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11-21-2013, 05:39 PM   #31
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i had an older vivitar lens with the same issue. It was just bayonet mount. I tool off then entire mount (4 screws i believe) and took it to the wire wheel i have in the garage. Took the paint off nicely, and didn't mess with the mount at all. Cleaned it off really well and reattached. Haven't had a problem since.

11-21-2013, 05:49 PM   #32
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QuoteOriginally posted by elliott Quote
You need to keep trying get all of the paint/anodizing off or go for the foil tape method. What does it look like so far?

The M42 lenses are just fine, since they don't have that aperture lever. What it is doing is seeing that K mount lens as an M42 lens, so it is ignoring that lever. You need it to see the lens as a K or M lens for it to let go of the aperture lever and allow the lens to stop down.
I gave the foil option a try and it did work better, but still the photos are a bit washed out (maybe because of the overcast weather). The lens now closes down when I press the green button. I will try to remove all of the paint. Hopefully, that will be answer. Thanks.
11-21-2013, 05:50 PM   #33
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QuoteOriginally posted by link81 Quote
i had an older vivitar lens with the same issue. It was just bayonet mount. I tool off then entire mount (4 screws i believe) and took it to the wire wheel i have in the garage. Took the paint off nicely, and didn't mess with the mount at all. Cleaned it off really well and reattached. Haven't had a problem since.
Thanks for the tip. I will try to remove all the paint. Big job but I've got plenty of time...LOL. Thanks a lot.
11-22-2013, 01:06 AM   #34
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QuoteOriginally posted by elliott Quote
You need to keep trying get all of the paint/anodizing off or go for the foil tape method. What does it look like so far?

The M42 lenses are just fine, since they don't have that aperture lever. What it is doing is seeing that K mount lens as an M42 lens, so it is ignoring that lever. You need it to see the lens as a K or M lens for it to let go of the aperture lever and allow the lens to stop down.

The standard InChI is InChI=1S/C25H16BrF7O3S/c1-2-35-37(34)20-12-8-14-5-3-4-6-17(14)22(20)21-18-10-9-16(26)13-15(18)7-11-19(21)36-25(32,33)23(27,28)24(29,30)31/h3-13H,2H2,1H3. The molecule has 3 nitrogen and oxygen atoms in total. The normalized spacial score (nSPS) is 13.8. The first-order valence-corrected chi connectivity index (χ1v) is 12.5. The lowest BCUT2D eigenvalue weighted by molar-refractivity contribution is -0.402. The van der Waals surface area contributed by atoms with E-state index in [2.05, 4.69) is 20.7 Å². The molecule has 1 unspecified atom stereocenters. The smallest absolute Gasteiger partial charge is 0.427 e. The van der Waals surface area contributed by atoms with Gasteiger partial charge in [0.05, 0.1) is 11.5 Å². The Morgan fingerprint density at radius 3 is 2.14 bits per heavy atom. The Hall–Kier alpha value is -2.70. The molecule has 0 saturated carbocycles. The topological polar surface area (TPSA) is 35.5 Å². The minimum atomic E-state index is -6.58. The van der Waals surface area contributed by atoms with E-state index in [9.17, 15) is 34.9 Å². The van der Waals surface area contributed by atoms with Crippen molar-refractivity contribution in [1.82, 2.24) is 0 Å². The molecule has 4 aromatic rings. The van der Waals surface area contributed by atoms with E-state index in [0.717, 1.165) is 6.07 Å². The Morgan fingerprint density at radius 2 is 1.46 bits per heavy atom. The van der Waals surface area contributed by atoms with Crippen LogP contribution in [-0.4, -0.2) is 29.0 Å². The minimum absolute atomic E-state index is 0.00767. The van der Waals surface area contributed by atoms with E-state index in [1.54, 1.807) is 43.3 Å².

Hi Elliot. Tried the foil option again making sure all the contacts are covered. The result was good. Photos were exposed well and the colours were vivid. Now, I am certain there is nothing wrong with the lens itself. I am at work tonight. I will try to remove all the paint during my shift. Hopefully, I will complete the job by tomorrow morning before going home. Thanks again for your assistance. It is very much appreciated.

11-22-2013, 03:33 AM   #35
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QuoteOriginally posted by el baroda Quote
I gave the foil option a try and it did work better, but still the photos are a bit washed out (maybe because of the overcast weather)

QuoteOriginally posted by el baroda Quote
Hi Elliot. Tried the foil option again making sure all the contacts are covered. The result was good. Photos were exposed well and the colours were vivid. Now, I am certain there is nothing wrong with the lens itself. I am at work tonight. I will try to remove all the paint during my shift. Hopefully, I will complete the job by tomorrow morning before going home. Thanks again for your assistance. It is very much appreciated.
So, it is time to congratulate you with your 'new' lens!

What you have seen in respect of washed-out pictures/colours has, in all likelyhood, nothing to do with the electrical contact issues. Long lenses are simply very sensitive to scattered, diffuse light from mist/dust/turbulence in the air. A good hood may help, but sometimes that is just not enough and one has to adjust contrast in post-processing ('Autofix' will often do the trick) as the following examples may show:


smc Pentax-DA* 200mm @ f/3.2

And a very pronounced example (taken through of an airplane window):


smc Pentax-DA 18-135mm lens at 100mm and f/8

Hope, we shall see some sample images from your Petri lens here at PentaxForums soon.
11-22-2013, 03:53 AM   #36
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QuoteOriginally posted by Stone G. Quote
So, it is time to congratulate you with your 'new' lens!

What you have seen in respect of washed-out pictures/colours has, in all likelyhood, nothing to do with the electrical contact issues. Long lenses are simply very sensitive to scattered, diffuse light from mist/dust/turbulence in the air. A good hood may help, but sometimes that is just not enough and one has to adjust contrast in post-processing ('Autofix' will often do the trick) as the following examples may show: